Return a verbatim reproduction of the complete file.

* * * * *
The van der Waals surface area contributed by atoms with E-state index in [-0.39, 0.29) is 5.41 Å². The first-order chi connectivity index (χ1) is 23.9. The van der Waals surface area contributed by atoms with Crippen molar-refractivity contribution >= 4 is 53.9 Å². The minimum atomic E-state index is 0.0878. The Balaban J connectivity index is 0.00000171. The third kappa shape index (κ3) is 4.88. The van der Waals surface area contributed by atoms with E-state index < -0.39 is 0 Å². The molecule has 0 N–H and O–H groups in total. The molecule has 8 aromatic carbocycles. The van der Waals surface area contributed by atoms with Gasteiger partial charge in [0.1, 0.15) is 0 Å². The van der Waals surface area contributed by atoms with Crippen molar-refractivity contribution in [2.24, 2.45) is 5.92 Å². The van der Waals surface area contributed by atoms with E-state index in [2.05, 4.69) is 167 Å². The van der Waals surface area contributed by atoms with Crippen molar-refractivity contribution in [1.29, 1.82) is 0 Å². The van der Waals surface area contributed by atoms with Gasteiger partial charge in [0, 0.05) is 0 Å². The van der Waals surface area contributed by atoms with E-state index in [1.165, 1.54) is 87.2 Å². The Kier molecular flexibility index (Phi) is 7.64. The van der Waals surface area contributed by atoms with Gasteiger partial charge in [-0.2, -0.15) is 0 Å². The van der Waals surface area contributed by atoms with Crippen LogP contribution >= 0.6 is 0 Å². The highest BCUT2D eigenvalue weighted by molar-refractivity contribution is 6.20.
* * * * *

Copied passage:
The van der Waals surface area contributed by atoms with E-state index in [-0.39, 0.29) is 5.41 Å². The first-order chi connectivity index (χ1) is 23.9. The van der Waals surface area contributed by atoms with Crippen molar-refractivity contribution >= 4 is 53.9 Å². The minimum atomic E-state index is 0.0878. The Balaban J connectivity index is 0.00000171. The third kappa shape index (κ3) is 4.88. The van der Waals surface area contributed by atoms with E-state index < -0.39 is 0 Å². The molecule has 0 N–H and O–H groups in total. The molecule has 8 aromatic carbocycles. The van der Waals surface area contributed by atoms with Gasteiger partial charge in [0.1, 0.15) is 0 Å². The van der Waals surface area contributed by atoms with Crippen molar-refractivity contribution in [2.24, 2.45) is 5.92 Å². The van der Waals surface area contributed by atoms with E-state index in [2.05, 4.69) is 167 Å². The van der Waals surface area contributed by atoms with Crippen molar-refractivity contribution in [1.29, 1.82) is 0 Å². The van der Waals surface area contributed by atoms with Gasteiger partial charge in [0, 0.05) is 0 Å². The van der Waals surface area contributed by atoms with E-state index in [1.165, 1.54) is 87.2 Å². The Kier molecular flexibility index (Phi) is 7.64. The van der Waals surface area contributed by atoms with Gasteiger partial charge in [-0.2, -0.15) is 0 Å². The van der Waals surface area contributed by atoms with Crippen LogP contribution >= 0.6 is 0 Å². The highest BCUT2D eigenvalue weighted by molar-refractivity contribution is 6.20.